"Transplants" MPEG Stream:
VOYAGE THROUGH MONGOLIA, A (ANNE KENEDI) A Voyage Through Mongolia (Voyage En Mongolie) (Sittelle) cd 17.98
WALDAMSEL / FOREST BLACKBIRD s/t (Natural Sound / Wergo) cd 18.98
THIS IS CURRENTLY OUT OF PRINT OR OTHERWISE UNAVAILABLE TO US AT THE MOMENT, SO PLEASE DO NOT ORDER IT. SORRY. Most of you who are gonna want this already know you need this before I even describe it. All of you who bought the Conet Project, Sounds Of North American Frogs, recordings of ghosts, telephone wires, caves, burning fires, seals, whales, penguins, cracking knuckles....well here's one you can add to that collection. Field recordings of the Forest Blackbird, supposedly the most gifted songbird measured by our standards of melody, harmony and rhythm. And this recording is in fact quite beautiful, and not just because of the Blackbirds' song, but all the other surrounding sounds as well: the roaring of the sea, Tawny owls, a Robin, a Reed Bunting, a Grasshopper Warbler, rustling of leaves, a Willow Warbler, barking dogs, a Cuckoo, a Wren, a Raven, the engines of Diesel ships at sea, a Lesser Whitethroat, a Blue Tit, a Wood Pigeon and morning breezes. Really quite nice.
"One" RealAudio clip:
"Four" RealAudio clip:
WATER STORY (JEAN-LUC HERELLE) Water Story (Histoire De L'Eau) (Sittelle) cd 17.98
WATSON, CHRIS Cima Verde (Sound Threshold) cd 17.98
THIS IS CURRENTLY OUT OF PRINT OR OTHERWISE UNAVAILABLE TO US AT THE MOMENT, SO PLEASE DO NOT ORDER IT. SORRY. Curious that this disc is not on Touch, but the lack of the Jon Wozencroft design stamp does not detract from another impeccable recording from the world's premier field recordist - Chris Watson. A founding member of both Cabaret Voltaire and The Hafler Trio, Watson turned his attention in sound to the natural world in the late '80s, having worked on countless documentaries for the BBC. We've long been taken by his ability to present and contextualize the humble field recording as a magnificent piece of art, much in the way that great photographers - say, Richard Misrach - can present all of the details of a landscape with no discernable tricked out production and make it sublime. Cima Verde is a document of the alpine landscape in Northern Italy, primarily focusing upon the diversity of bird life, although the rushed blur of the first track seems to be a collision of atmospheric events reminiscent of his work with BJ Nilsen. The blurting caws of ravens introduces us to avian life, made more ominous than mischievous by a thrumbing of wires agitated by the wind. Watson then spends a considerable amount of time with the grouse - first the gentle cooing of a black grouse and then the dramatic mating dances of the wood grouse (aka the capercaillie). This latter recording with its erratic flapping and odd growls is one that seems oddly familiar to us - perhaps we are just getting this confused with one of those Sitelle field recordings disc; but it sounds great nonetheless. Watson does include some water recordings - a very nice underwater recording of a stream and some cold cold rain; but the final recordings on Cima Verde return to the birds in two dawn choruses, one of which begins with the mellifluous song of a nightingale eventually overtaken by the rest of the riparian creatures, waking from their slumber in ecstatic chirping. Of course, it's amazingly recorded with details popping directly through Watson's microphones into our speakers. Very highly recommended!
WATSON, CHRIS El Tren Fantasma (Touch) cd 15.98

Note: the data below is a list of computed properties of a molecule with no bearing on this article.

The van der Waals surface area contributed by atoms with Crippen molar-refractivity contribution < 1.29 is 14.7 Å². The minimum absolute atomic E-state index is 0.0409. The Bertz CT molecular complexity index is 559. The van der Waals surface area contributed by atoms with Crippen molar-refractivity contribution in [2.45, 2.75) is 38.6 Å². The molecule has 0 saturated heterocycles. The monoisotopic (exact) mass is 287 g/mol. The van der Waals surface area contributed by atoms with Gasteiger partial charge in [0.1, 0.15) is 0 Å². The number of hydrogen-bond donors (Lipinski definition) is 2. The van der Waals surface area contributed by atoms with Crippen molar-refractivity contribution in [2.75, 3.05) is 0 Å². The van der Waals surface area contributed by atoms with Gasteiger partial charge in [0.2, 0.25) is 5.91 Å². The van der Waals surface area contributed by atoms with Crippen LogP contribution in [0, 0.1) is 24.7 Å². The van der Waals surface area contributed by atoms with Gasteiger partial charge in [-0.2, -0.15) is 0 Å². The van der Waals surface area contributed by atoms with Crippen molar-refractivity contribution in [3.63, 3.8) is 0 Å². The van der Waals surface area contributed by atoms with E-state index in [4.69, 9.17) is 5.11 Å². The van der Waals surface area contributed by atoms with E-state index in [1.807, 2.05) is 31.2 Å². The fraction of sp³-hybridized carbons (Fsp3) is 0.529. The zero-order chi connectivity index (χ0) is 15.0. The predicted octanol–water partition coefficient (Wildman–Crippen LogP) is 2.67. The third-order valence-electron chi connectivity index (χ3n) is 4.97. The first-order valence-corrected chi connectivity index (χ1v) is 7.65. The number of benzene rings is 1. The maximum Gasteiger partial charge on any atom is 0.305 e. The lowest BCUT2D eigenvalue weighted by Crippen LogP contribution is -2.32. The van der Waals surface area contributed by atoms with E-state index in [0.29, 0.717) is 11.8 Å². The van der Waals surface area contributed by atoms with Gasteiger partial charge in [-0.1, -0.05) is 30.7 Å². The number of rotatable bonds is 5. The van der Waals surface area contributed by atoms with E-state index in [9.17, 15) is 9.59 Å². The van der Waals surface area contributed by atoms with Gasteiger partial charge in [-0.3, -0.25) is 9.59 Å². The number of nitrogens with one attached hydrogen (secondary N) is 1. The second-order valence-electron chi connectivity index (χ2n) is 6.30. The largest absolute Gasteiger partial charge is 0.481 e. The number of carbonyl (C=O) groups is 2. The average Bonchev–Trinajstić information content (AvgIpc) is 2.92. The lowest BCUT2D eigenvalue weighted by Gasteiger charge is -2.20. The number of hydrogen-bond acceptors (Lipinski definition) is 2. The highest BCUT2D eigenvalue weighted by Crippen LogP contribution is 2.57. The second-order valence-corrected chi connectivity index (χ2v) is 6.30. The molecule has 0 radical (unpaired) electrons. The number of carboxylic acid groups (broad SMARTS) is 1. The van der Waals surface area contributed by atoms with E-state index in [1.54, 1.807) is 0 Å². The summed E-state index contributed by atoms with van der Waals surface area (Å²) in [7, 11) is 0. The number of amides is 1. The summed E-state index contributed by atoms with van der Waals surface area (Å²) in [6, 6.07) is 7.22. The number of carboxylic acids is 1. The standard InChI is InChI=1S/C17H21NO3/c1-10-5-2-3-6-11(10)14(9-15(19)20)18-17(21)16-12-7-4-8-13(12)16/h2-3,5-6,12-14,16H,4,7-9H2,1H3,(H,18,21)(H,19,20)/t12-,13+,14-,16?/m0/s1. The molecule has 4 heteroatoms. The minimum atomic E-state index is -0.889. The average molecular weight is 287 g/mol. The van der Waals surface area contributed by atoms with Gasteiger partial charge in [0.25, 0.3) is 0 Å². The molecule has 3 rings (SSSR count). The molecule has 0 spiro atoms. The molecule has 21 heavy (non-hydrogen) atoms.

This awesome Watson disc, now repressed and back in stock! Preeminent field recordist Chris Watson returns with a bit of a twist on El Tren Fantasma. Pretty much all of his work up to this point (outside of his contributions to Cabaret Voltaire and The Hafler Trio way back when) has been audio verite. Even such albums as Weather Report, which edit field recordings from the African savanna (for example) into a condensed journey, are pristine, realist documents codified through the exquisite, lush details in Watson's environmental sounds such as that of a lion panting after a successful hunt. El Tren Fantasma is much more engineered, imagined, and processed than anything else in his solo career; and this fictionalized Watson is no less compelling, no less dramatic, and no less awesome. El Tren Fantasma - The Ghost Train - traces a now-defunct passanger rail line which ran from the Pacific Coast of Mexico to Veracruz on the Atlantic Coast. Watson had the opportunity to make this journey while working as a sound recordist for the BBC for their Great Railway Journeys. His compositions work with extracts from that excursion travelling across Mexico along with archival recordings whose origins are not specified. As he's stopping throughout the Chihuahuan Desert, Watson does capture the stunning chorales of chirping frogs, buzzing insects, and the blaring call of a California Quail (whose syllabic chortle is often mnemonically transcribed as "chi-CA-go" as if it were seeking a more temperate climate); but it the train's power and mass that provides so much of the impact for Watson's album. By the fourth track "El Divisidaro," Watson captures a series of loops of the train - with the bellowing horn pitched back and forth into a sustained symphonic tone and the clatter of the train's engine becoming an ersatz rhythm track, which in turn gets tricked out with some Martin Hannett styled, phasing delay work. It's easy to get lost in the majesty of this track, much like the expressive electronica that Wolfgang Voigt produced on Konigsforst as Gas. What a brilliantly simple transformation executed to perfection! "Mexico D.F." reprises this strategy with rhythmic churns building out of the grinding brakes and the roiling tumult of steam blasting through the train's pipes, becoming an almost militant thump on a lone drum. The train's horn drifts suitably in a cloud of reverberation at the end of the album, dissolving into the ghostlike apparition Watson intended it to be. As brillliant as this work is, we should also point out that Watson is not alone in composing such fictionalized scores purely through environmental sound. We would be remiss if we failed to point out the work of Australian composer Tarab, whose deft psychogeographical albums share the scope and execution with Watson's El Tren Fantasma. So great!